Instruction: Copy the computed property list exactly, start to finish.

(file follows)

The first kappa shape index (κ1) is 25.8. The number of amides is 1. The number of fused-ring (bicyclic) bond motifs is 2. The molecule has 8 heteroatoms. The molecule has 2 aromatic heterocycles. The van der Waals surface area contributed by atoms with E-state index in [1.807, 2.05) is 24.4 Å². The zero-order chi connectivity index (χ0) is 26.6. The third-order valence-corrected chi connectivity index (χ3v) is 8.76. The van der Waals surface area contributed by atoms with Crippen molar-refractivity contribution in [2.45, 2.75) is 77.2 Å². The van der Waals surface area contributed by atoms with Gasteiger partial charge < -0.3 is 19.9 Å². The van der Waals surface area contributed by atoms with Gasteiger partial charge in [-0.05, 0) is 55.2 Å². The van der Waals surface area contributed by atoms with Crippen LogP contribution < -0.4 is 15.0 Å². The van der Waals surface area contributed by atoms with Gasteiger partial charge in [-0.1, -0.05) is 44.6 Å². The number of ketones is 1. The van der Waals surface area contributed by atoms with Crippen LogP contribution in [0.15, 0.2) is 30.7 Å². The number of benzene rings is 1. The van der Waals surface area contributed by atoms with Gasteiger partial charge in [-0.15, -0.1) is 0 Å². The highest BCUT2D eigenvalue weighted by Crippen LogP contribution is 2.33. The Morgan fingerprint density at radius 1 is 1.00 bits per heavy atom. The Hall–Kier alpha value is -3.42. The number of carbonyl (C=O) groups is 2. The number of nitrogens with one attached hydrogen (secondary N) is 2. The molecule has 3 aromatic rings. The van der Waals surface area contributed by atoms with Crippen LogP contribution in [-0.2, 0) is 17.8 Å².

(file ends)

The first kappa shape index (κ1) is 25.8. The number of amides is 1. The number of fused-ring (bicyclic) bond motifs is 2. The molecule has 8 heteroatoms. The molecule has 2 aromatic heterocycles. The van der Waals surface area contributed by atoms with E-state index in [1.807, 2.05) is 24.4 Å². The zero-order chi connectivity index (χ0) is 26.6. The third-order valence-corrected chi connectivity index (χ3v) is 8.76. The van der Waals surface area contributed by atoms with Crippen molar-refractivity contribution in [2.45, 2.75) is 77.2 Å². The van der Waals surface area contributed by atoms with Gasteiger partial charge < -0.3 is 19.9 Å². The van der Waals surface area contributed by atoms with Gasteiger partial charge in [-0.05, 0) is 55.2 Å². The van der Waals surface area contributed by atoms with Crippen LogP contribution < -0.4 is 15.0 Å². The van der Waals surface area contributed by atoms with Gasteiger partial charge in [-0.1, -0.05) is 44.6 Å². The number of ketones is 1. The van der Waals surface area contributed by atoms with Crippen LogP contribution in [0.15, 0.2) is 30.7 Å². The number of benzene rings is 1. The van der Waals surface area contributed by atoms with Gasteiger partial charge in [-0.15, -0.1) is 0 Å². The highest BCUT2D eigenvalue weighted by Crippen LogP contribution is 2.33. The Morgan fingerprint density at radius 1 is 1.00 bits per heavy atom. The Hall–Kier alpha value is -3.42. The number of carbonyl (C=O) groups is 2. The number of nitrogens with one attached hydrogen (secondary N) is 2. The molecule has 3 aromatic rings. The van der Waals surface area contributed by atoms with Crippen LogP contribution in [-0.2, 0) is 17.8 Å².